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In rural scenes retir'd we sought,
In vain the dear, delicious draught.
Though bless’d with love's indulgent store,
We found we wanted something more.
'Twas company, 'twas friends to share
The bliss we languish'd to declare.
'Twas social converse, change of scene,
To sooth the sullen hour of spleen?
Short absences to wake desire,
And sweet regrets to fan the fire.

“We left the lonesome place; and found,
In dissipation's giddy round,
A thousand novelties to wake
The springs of life, and not to break,
As, from the nest not wandering far,
In light excursions through the air,
The feather'd tenants of the grove
Around in mazy circles move,
(Sip the cool springs that murmuring flow,
Or taste the blossom on the bough :)
We sported freely with the rest ;
And, still returning to the nest,
In easy mirth we chatter'd o'er
The trifles of the day before.

“Behold us now, dissolving quite In the full ocean of delight; In pleasures every hour employ, Immers’d in all the world calls joy : Our affluence easing the expense Of splendour, and magnificence. Our company, the exalted set Of all that's gay, and all that's great: Nor happy yet !--and where's the wonder! We live, my dear, too much asunder."

The moral of my tale is this ; Variety's the soul of bliss ! But such variety alone As makes our home the more our own. As from the heart's impelling pow'r The life-blood pours its genial store ; Though taking each a various way, The active streams meandring play Through every artery, every vein, All to the heart return again; From thence resume their new career, But still return, and centre there : So real happiness below Must from the heart sincerely flow; Nor, listening to the syren's song, Must stray too far, or rest too long. All human pleasures thither tend; Must there begin, and there must end: Must there recruit their languid force, And gain fresh vigour from their source.

JOHN LOGAN.

BORN 1748.- DIED 1788.

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JOHN LOGAN was the son of a farmer, in the parish of Fala, and county of Mid-Lothian, Scotland. He was educated for the church, at the uni. versity of Edinburgh. There he contracted an intimacy with Dr. Robertson, who was then a student of his own standing; and he was indebted to that eminent character for many friendly offices in the course of his life. After finishing his theological studies, he lived for some time in the family of Mr. Sinclair, of Ulbster, as tutor to the present Sir John Sinclair. In his twenty-fifth year, he was ordained one of the ministers of Leith; and had a principal share in the scheme for revising the psalmody of the Scottish church, under the authority of the general assembly. He contributed to this undertaking several scriptural translations, and paraphrases, of his own composition. About the same time, he delivered, during two successive seasons, in Edinburgh, Lectures on History, which were attended with so much approbation, that he was brought forward as a candidate for the professorship of history in the university ; but, as the chair had been always filled by one of the members of the faculty of advocates, the choice fell upon another competitor, who possessed that qualification. When disappointed in this object, he published the substance of his lectures in a work, entitled “Elements of the Philosophy of History ;” and, in a separate essay, “On the Manners of Asia," Vol. XXXVII.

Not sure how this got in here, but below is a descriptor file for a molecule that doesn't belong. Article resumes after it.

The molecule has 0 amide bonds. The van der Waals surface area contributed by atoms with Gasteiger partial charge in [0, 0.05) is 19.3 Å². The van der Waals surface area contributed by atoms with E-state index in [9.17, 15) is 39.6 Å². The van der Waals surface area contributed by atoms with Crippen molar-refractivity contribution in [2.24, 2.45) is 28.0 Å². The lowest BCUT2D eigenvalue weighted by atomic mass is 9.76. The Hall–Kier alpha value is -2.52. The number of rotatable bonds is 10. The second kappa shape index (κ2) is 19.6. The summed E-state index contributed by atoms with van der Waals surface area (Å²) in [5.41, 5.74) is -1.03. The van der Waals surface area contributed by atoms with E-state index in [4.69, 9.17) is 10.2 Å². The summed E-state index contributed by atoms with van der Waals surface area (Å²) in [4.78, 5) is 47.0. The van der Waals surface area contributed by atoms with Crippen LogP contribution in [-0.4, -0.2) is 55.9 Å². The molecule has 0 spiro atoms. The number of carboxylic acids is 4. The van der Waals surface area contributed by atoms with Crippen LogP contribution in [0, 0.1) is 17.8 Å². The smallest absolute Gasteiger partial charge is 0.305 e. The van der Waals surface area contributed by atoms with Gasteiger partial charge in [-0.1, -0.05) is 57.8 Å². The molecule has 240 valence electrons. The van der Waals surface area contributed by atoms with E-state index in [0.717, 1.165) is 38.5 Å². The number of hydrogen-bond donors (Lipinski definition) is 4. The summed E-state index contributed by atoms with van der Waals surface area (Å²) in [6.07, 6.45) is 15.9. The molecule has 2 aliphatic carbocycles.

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His poems, which had hitherto been only circulated in MS, or printed in a desultory manner, were collected and published in 1781. The favourable reception which they met with, encouraged him to attempt the composition of a tragedy, and he chose the charter of Runnymede for his subject. This innocent drama was sent to the manager of Cover : Garden, by whom it was accepted, and even put into rehearsal ; but, on some groundless rumour of its containing dangerous political matter, the Lord Chaniberlain thought fit to prohibit its representa. tion. It was, however, acted on the Edinburgh boards, and afterwards published; though without exhibiting in its contents any thing calculated to agitate either poetical or political feelings.

In the mean time our author unhappily drew on himself the displeasure of his parishioners. His connexion with the stage was deemed improper in a clergyman. His literary pursuits interfered with his pastoral diligence ; and, what was worse, he was constitutionally subject to fits of depression, from which he took refuge in inebriety. Whatever his irregularities were, (for they have been differently described,) he was obliged to compound for them, by resigning his flock, and retiring upon a small annuity. He came to London, where his principal literary employments were, furnishing articles for the English Review, and writing in vindication of Warren Hastings. He died at the age of forty, at his lodgings, in Marlborough-street. His Sernions, which were published two years after his death, have obtained considerable popularity.

His “ Ode to the Cuckoo' is the most agreeable effusion of his fancy. Burke was so much pleased with it, that, when he came to Edinburgh, he made himself acquainted with its author. His claim to this piece has indeed been disputed by the relatives of Michael Bruce; and it is certain, that when Bruce's poems were sent to Logan, he published them intermixed with his own, without any marks to discriminate the respective authors. He is farther accused of having refused to restore the MSS. But as the charge of stealing the Cuckoo from Bruce was not brought against Logan in his lifet'me, it cannot, in charity, stand against his memory on the bare assertion of his accusers.

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